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(Original post by mik1w)
No, the exponential graph is againt time, and has a resistor in series with the capacitor - this is exponential because the current is proportional to the charge on the capacitor (dQ/dt = -kQ), when discharging, because as the capacitor loses charge, the voltage across it falls proportionally, therefore the voltage across the resistor increases and the current falls.

i thought the voltage across the resistor fell. it says something like that in the NAS book during discharge and charging.

or is this a differnent senario? :confused:
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john !!
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voltage on capacitor = Q/C, as Q falls when the capacitor discharges, V must fall across capacitor, so the voltage across the resistor rises as total voltage is the same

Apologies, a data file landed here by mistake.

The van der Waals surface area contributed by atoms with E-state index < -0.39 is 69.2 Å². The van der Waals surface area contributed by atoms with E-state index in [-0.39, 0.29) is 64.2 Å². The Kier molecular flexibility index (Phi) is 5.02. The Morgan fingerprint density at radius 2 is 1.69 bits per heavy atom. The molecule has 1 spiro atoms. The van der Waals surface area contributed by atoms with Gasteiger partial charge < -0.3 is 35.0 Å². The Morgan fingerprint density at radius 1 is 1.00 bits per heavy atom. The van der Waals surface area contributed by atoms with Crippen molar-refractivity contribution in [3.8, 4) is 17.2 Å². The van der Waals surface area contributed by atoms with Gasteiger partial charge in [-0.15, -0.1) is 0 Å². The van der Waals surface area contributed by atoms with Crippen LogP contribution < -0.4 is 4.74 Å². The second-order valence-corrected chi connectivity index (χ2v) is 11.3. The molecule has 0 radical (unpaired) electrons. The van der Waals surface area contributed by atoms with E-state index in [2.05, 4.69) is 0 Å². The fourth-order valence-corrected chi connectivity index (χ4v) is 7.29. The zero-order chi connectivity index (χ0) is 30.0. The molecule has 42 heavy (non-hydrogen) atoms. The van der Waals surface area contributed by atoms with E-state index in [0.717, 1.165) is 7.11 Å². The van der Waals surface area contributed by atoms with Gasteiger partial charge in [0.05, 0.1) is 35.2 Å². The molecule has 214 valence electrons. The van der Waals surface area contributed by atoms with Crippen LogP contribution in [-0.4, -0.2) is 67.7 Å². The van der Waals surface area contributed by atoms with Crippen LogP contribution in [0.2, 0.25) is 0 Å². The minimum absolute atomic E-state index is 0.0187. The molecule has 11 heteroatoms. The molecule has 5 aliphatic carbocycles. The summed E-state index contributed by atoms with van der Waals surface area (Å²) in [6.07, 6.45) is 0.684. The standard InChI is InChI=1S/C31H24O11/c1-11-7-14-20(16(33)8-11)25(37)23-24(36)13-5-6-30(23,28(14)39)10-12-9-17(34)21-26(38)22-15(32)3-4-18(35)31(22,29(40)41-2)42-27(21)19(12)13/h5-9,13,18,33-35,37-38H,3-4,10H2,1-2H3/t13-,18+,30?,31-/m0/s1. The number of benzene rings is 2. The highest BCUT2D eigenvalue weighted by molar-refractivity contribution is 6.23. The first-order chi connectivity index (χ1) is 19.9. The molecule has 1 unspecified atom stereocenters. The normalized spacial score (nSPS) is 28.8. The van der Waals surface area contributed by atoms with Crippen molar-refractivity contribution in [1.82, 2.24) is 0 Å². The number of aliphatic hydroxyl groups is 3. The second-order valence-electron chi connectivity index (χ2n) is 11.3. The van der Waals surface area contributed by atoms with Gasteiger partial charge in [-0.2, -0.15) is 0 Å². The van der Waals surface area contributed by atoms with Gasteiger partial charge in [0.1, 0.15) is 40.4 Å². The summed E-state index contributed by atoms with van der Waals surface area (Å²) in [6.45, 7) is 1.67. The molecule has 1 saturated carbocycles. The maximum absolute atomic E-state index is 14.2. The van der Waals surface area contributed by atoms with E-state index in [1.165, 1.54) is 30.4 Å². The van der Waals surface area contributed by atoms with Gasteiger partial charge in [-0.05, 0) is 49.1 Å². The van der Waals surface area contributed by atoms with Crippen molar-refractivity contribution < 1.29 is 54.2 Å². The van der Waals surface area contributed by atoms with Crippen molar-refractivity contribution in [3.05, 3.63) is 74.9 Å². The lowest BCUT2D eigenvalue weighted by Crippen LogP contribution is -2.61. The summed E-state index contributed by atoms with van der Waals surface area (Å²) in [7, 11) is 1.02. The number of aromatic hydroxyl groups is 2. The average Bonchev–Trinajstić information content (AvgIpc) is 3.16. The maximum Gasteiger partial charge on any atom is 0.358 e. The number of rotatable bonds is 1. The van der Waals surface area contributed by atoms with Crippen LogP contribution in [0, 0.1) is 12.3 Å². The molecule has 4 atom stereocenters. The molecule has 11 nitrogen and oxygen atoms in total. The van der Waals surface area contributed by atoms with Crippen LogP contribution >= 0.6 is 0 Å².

I'm not 100% certain though, you made me doubt myself so Ill go and check. Id hate to be giving people the wrong info.
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andyj72
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(Original post by mik1w)
hmm good question

the energy on a capacitor is 0.5*V*C, as you know the initial voltage, you should be able to find the value of C. so yes. never really thought about that though!

you may get some inaccuracies from the resistance in the wires (wires heating up as they form the only resistance) but this is probably negligable.
surprised myself, not really. hehe. yes thats a point, as the voltage increases it will heat up causing an increase in resistance. ill stick to ur 1st method cos it removes all the uncertainty factors.
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nas7232
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mik1w method is probably the favoured method.

You can also do it this way